HTTP for HTML Authors, Part I - HTML with Style HTML With Style: HTML Help, Tutorials on Web Page & Site Design | WebReference

HTTP for HTML Authors, Part I - HTML with Style HTML With Style: HTML Help, Tutorials on Web Page & Site Design

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HTTP for HTML Authors, Part I

Would Sir like some black pepper with his Web page?

After the server has listened attentively to the browser's request, it will usually reply with something like the following:

HTTP/1.1 200 OK
Server: Apache/1.3.12 (Unix)
Cache-Control: max-age=60
Content-Type: text/html
Transfer-Encoding: chunked
Date: Tue, 16 Jan 2001 00:39:46 GMT
Expires: Tue, 16 Jan 2001 00:46:07 GMT
d36
<!DOCTYPE HTML PUBLIC "-//W3C//DTD HTML 4.0 Transitional//EN"
 "http://www.w3.org/TR/REC-html40/loose.dtd">
<title>HTML With Style: HTML Help, Tutorials on 
Web Page & Site Design</title>
 ( Rest of document omitted )

I've cut the response short since it goes on to list all of the HTML for the HTML with Style front page, which is quite lengthy, but you get the point. Translating this into English goes something like this:

HTTP/1.1 means “I too speak HTTP version 1.1”. The important bit, once more, is the bit on the same line with this that says 200 OK. This is an HTTP response, and in this case it means “I understood your request and managed to fulfill it.” Users usually don't see responses, but there is one noteable exception: If you've been browsing the Web for some time, you might have come across a page that reads “HTTP 404 Not Found” and then goes on to explain that the document you requested could not be found on the server; 404 is the HTTP response code that means exactly what it says, that the requested document was not found, just like 200 is the HTTP response code that says that everything went fine. There are a whole bunch of different responses defined in HTTP, but 200 is by far the most common and useful one.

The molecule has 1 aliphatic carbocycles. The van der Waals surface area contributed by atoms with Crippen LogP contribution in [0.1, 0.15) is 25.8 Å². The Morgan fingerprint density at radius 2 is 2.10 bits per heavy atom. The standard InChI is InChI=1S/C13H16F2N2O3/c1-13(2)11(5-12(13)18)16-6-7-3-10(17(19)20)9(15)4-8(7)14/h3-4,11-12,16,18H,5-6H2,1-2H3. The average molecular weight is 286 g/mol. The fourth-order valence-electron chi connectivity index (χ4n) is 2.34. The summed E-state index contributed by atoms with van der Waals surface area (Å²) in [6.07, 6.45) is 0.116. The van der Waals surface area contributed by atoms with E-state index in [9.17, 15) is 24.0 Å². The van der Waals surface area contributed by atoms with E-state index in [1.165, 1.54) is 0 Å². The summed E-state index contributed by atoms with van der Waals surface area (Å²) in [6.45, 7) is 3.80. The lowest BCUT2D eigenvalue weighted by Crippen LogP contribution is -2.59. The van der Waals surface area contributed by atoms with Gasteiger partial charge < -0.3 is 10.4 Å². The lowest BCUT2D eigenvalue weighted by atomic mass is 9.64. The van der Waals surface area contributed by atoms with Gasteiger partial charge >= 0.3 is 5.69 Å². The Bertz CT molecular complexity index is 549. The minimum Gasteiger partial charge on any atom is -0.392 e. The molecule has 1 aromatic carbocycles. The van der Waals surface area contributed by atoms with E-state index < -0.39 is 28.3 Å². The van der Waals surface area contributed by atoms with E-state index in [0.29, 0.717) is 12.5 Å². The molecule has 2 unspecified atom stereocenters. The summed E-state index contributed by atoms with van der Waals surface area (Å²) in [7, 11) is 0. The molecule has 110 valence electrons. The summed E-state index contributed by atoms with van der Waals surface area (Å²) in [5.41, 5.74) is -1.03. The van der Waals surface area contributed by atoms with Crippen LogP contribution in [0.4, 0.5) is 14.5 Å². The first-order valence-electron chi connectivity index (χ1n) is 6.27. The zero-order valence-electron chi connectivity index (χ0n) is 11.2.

As you can see, once again the response contains a whole bunch of headers that are sent back to the browser from the server. Many of these are technical and of little concern to authors; others are very useful. We'll have a look at some of these later on.

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URL: http://www.webreference.com/html/tutorial28/3.html

Produced by Stephanos Piperoglou
Created: January 15, 2001
Revised: January 16, 2001